Presidential Long Shot Hall of Fame: Alan Keyes

January 8, 2007

Responding to a post of mine, my colleague and known towel-thief Dr. Hammerskjold jealously remarkedalankeyes.jpg that “there probably isn’t a single easier target in all of politics” than Joe Biden. I can assure you, dear reader, that there are definitely lower hanging fruit on the great tree of political humor. So let it never be said that L.P. Mandrake is above beating a dead horse, kicking a man when he is down, or simply lowering his sights to feast on the oldest and sickest gazelle from the herd. Therefore, may I present to you: Alan Keyes, the first inductee into the prestigious Presidential Long Shot Hall of Fame.

Ambassador Keyes is a gifted fist-pounding demagogue (in the Dwight Schrute tradition) who is zealously committed to a tax-free and homosexual-free society. Unlike most politicians, he walks the walk and proved it by disowning his own daughter when it was revealed she was a “selfish hedonist” (damn those selfish non-breeders). Can you imagine John Edwards doing the same to his daughter, Cate, if he found out that she was, say, a billionaire CEO exploiting America’s working poor and shipping manufacturing jobs overseas? I didn’t think so.

Alan Keyes has also demonstrated that never-say-die attitude that is so essential for any presidential long shot. He ran for the US Senate in Maryland in 1988 and won a mere 38% of the vote. But did that get him down? Hell no, he decided to run again in 1992. And for most people, getting subsequently crushed 71%-29%, would be the end of their political careers. But that is why most people are not in this hall of fame. He knew Jesus was on his side (or at least voting for him) and did the only intelligent thing to do in that situation: run for President of the United States. After a lackluster showing in the 1996 Republican primary, Keyes roared back to capture 14% of the vote in the Iowa caucus in 2000 after taking orders from Michael Moore. Hopefully his 2004 suicide race against Barack Obama was a mere prelude to his triumphant return to national politics as the fourth place finisher in the 2008 Iowa caucus.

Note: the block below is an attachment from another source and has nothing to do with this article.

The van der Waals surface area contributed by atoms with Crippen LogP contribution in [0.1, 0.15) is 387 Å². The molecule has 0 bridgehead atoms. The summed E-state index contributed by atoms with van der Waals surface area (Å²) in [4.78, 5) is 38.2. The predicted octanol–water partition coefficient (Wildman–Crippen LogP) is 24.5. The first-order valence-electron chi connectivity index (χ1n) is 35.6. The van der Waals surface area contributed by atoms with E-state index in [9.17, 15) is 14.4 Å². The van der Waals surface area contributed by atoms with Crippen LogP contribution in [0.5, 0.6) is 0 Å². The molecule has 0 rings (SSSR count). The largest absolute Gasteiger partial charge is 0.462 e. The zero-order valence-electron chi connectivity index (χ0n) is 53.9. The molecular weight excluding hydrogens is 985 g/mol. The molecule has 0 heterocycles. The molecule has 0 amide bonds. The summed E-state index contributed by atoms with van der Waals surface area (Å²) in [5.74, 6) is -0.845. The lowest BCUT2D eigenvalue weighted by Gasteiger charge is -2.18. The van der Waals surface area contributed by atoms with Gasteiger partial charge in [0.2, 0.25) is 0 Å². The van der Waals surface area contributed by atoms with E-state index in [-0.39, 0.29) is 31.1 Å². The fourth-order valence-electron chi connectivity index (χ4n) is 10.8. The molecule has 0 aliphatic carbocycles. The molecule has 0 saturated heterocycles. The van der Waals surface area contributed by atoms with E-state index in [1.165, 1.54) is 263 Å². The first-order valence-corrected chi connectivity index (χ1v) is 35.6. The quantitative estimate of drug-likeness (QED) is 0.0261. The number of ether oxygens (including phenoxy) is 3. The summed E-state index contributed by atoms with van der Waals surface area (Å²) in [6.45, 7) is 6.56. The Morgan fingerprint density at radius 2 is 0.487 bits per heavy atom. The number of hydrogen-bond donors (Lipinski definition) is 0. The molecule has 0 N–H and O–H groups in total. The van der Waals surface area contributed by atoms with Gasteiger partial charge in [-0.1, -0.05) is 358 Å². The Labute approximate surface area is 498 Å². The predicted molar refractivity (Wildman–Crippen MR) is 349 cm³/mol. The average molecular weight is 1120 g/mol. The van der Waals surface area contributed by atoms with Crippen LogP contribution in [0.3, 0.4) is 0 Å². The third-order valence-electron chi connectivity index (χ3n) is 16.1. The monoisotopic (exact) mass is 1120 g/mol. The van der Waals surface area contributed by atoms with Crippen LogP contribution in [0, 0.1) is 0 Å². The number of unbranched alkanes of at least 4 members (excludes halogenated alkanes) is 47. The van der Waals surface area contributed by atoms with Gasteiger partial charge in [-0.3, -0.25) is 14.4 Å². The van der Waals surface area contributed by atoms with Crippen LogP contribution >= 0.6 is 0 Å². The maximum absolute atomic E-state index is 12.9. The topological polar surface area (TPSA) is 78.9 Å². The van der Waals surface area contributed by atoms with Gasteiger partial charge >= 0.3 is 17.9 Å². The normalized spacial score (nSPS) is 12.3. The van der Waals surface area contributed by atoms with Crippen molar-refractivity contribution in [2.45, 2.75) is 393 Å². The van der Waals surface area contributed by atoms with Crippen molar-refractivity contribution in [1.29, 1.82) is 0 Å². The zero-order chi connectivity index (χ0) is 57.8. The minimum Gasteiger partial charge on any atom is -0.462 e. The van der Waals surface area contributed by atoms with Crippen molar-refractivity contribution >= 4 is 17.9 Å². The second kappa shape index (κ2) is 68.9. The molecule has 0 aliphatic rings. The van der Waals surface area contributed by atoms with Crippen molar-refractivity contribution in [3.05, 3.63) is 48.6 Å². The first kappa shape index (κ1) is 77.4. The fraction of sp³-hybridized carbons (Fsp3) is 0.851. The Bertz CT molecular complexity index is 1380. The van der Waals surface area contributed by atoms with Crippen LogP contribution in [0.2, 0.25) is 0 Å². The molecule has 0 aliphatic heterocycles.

Here now, a final unedited quote from the man himself:

“There are a lot of folks going around, and they say, ‘I believe everything that Alan believes. He stands for everything that is in my heart. He articulates it more effectively than anybody who is out there. But . . . But he can’t win. But this. But that.’ Our goal in the months ahead is to do what we have already started to do here in Iowa. We’re gonna turn all those ‘buts’ into ‘Keyesters.'”

Ambassador Keyes, we here at Yesterday’s Salad salute you. Shine on you crazy diamond.

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